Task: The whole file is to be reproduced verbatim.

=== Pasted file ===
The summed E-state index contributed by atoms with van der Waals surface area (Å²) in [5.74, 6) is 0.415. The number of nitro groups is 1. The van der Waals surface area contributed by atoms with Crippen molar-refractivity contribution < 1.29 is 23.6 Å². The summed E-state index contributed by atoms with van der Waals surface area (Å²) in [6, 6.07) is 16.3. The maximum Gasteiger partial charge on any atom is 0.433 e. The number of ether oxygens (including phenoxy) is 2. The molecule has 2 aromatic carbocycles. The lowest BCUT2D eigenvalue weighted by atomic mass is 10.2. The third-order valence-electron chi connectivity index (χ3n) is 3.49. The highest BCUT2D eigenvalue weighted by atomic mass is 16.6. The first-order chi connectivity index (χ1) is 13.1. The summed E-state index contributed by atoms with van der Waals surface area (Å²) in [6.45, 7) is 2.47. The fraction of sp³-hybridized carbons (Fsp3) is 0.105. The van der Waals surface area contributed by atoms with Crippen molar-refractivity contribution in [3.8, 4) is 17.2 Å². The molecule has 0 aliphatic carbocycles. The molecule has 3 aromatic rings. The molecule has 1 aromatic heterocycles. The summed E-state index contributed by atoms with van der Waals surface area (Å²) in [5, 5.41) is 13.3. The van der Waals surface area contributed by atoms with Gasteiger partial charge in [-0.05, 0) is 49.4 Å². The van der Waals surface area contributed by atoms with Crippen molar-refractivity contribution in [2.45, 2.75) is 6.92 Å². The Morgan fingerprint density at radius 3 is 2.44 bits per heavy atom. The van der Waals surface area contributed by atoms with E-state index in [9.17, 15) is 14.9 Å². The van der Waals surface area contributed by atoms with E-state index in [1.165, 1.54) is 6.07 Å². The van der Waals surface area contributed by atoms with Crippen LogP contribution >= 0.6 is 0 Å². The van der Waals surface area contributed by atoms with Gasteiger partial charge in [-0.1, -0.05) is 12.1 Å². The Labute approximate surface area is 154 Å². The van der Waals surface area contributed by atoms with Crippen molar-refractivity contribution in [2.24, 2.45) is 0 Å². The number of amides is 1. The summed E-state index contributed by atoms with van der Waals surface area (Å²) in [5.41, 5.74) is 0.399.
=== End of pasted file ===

The summed E-state index contributed by atoms with van der Waals surface area (Å²) in [5.74, 6) is 0.415. The number of nitro groups is 1. The van der Waals surface area contributed by atoms with Crippen molar-refractivity contribution < 1.29 is 23.6 Å². The summed E-state index contributed by atoms with van der Waals surface area (Å²) in [6, 6.07) is 16.3. The maximum Gasteiger partial charge on any atom is 0.433 e. The number of ether oxygens (including phenoxy) is 2. The molecule has 2 aromatic carbocycles. The lowest BCUT2D eigenvalue weighted by atomic mass is 10.2. The third-order valence-electron chi connectivity index (χ3n) is 3.49. The highest BCUT2D eigenvalue weighted by atomic mass is 16.6. The first-order chi connectivity index (χ1) is 13.1. The summed E-state index contributed by atoms with van der Waals surface area (Å²) in [6.45, 7) is 2.47. The fraction of sp³-hybridized carbons (Fsp3) is 0.105. The van der Waals surface area contributed by atoms with Crippen molar-refractivity contribution in [3.8, 4) is 17.2 Å². The molecule has 0 aliphatic carbocycles. The molecule has 3 aromatic rings. The molecule has 1 aromatic heterocycles. The summed E-state index contributed by atoms with van der Waals surface area (Å²) in [5, 5.41) is 13.3. The van der Waals surface area contributed by atoms with Gasteiger partial charge in [-0.05, 0) is 49.4 Å². The van der Waals surface area contributed by atoms with Crippen molar-refractivity contribution in [2.45, 2.75) is 6.92 Å². The Morgan fingerprint density at radius 3 is 2.44 bits per heavy atom. The van der Waals surface area contributed by atoms with E-state index in [9.17, 15) is 14.9 Å². The van der Waals surface area contributed by atoms with E-state index in [1.165, 1.54) is 6.07 Å². The van der Waals surface area contributed by atoms with Crippen LogP contribution >= 0.6 is 0 Å². The van der Waals surface area contributed by atoms with Gasteiger partial charge in [-0.1, -0.05) is 12.1 Å². The Labute approximate surface area is 154 Å². The van der Waals surface area contributed by atoms with Crippen molar-refractivity contribution in [2.24, 2.45) is 0 Å². The number of amides is 1. The summed E-state index contributed by atoms with van der Waals surface area (Å²) in [5.41, 5.74) is 0.399.